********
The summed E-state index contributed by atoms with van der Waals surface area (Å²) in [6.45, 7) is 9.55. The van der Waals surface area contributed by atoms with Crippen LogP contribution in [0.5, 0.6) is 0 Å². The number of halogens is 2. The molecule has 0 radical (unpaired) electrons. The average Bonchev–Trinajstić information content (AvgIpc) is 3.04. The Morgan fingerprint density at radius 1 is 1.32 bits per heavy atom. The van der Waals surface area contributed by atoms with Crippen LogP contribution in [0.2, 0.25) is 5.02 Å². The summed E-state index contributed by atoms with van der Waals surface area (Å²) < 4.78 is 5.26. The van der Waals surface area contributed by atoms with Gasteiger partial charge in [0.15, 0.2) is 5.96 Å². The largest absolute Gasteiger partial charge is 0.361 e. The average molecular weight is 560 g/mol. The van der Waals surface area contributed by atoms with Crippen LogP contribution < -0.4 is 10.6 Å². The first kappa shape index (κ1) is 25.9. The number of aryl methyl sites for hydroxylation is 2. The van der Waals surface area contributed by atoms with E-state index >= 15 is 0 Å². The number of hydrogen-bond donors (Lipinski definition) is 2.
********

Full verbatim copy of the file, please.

The summed E-state index contributed by atoms with van der Waals surface area (Å²) in [6.45, 7) is 9.55. The van der Waals surface area contributed by atoms with Crippen LogP contribution in [0.5, 0.6) is 0 Å². The number of halogens is 2. The molecule has 0 radical (unpaired) electrons. The average Bonchev–Trinajstić information content (AvgIpc) is 3.04. The Morgan fingerprint density at radius 1 is 1.32 bits per heavy atom. The van der Waals surface area contributed by atoms with Crippen LogP contribution in [0.2, 0.25) is 5.02 Å². The summed E-state index contributed by atoms with van der Waals surface area (Å²) < 4.78 is 5.26. The van der Waals surface area contributed by atoms with Gasteiger partial charge in [0.15, 0.2) is 5.96 Å². The largest absolute Gasteiger partial charge is 0.361 e. The average molecular weight is 560 g/mol. The van der Waals surface area contributed by atoms with Crippen LogP contribution < -0.4 is 10.6 Å². The first kappa shape index (κ1) is 25.9. The number of aryl methyl sites for hydroxylation is 2. The van der Waals surface area contributed by atoms with E-state index >= 15 is 0 Å². The number of hydrogen-bond donors (Lipinski definition) is 2.